Tagging engine 24 of tagging server 20 associates tags with documents 32 based on content item, and stores the documents 32 in data warehouse 30. Tag set 34 is also stored in data warehouse 30.
As noted above, documents 32 are an output of parsing engine 22. An example of a document 32 is illustrated in FIG. 2. A document 32 is created for each content item analyzed by tagging system 100 and can include a global sequence unique raw document ID, a collection ID indicating the content source 10 of the content item, a content item location (such as a URL), the text of the content item, the text, title, author publication date etc., of the content item, and a list of tags. The list of tags can potentially be empty and can include tag type, tag identification, and topics. Tags can be assigned subsequently by tagging engine 24.
A user, having user computing device 4, uses provides a query, such as a series of keywords, to search engine 6 in a known manner. Search engine 6 processes the query, to find content items in content sources 10 in a known manner. For example, search engine 6 can use an inverted index of the content items to match the content items to the key words in the query in a known manner.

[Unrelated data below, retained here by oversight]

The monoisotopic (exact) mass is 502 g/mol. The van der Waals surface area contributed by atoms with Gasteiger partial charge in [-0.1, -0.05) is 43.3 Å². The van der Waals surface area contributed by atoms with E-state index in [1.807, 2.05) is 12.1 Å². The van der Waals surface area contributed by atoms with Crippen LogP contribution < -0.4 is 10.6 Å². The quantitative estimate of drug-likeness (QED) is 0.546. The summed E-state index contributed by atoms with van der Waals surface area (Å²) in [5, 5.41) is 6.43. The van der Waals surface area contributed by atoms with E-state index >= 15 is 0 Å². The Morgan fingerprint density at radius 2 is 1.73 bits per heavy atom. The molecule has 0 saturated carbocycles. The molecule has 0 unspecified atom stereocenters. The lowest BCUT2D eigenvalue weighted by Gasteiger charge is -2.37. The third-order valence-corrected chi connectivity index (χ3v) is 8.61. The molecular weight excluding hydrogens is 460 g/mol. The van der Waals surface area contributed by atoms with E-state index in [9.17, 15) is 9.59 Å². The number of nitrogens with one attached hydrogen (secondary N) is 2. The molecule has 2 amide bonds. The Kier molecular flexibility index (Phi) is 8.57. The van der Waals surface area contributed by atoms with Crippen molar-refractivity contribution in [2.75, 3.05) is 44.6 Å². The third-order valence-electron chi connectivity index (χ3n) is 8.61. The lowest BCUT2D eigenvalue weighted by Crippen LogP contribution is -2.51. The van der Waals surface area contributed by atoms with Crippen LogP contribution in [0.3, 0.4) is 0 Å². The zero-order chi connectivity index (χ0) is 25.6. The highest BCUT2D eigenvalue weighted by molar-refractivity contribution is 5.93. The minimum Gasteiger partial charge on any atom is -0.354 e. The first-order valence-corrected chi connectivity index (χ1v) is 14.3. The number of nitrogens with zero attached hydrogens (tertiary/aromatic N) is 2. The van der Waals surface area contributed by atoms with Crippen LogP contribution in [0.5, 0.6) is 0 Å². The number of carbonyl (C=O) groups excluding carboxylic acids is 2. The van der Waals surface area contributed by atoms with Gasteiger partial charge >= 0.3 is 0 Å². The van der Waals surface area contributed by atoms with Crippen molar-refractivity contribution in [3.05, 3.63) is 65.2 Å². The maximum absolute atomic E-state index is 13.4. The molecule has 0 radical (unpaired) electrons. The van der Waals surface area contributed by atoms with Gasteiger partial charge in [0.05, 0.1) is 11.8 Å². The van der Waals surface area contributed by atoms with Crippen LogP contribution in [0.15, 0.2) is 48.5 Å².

FIG. 3 illustrates the tagging operations of an embodiment. In step 300, an activity log is created for a content item. The activity log can include data relating to search queries resulting in the location of the content item by search engine 6. In step 302, at least one keyword in a search query that resulted in location of the document is determined based on the activity log. In step 304, the document is tagged a tag associated with the at least one keyword. As an example, a query having the keyword DOG might be associated in tag set 34 with the tag CANINE or the tag PET.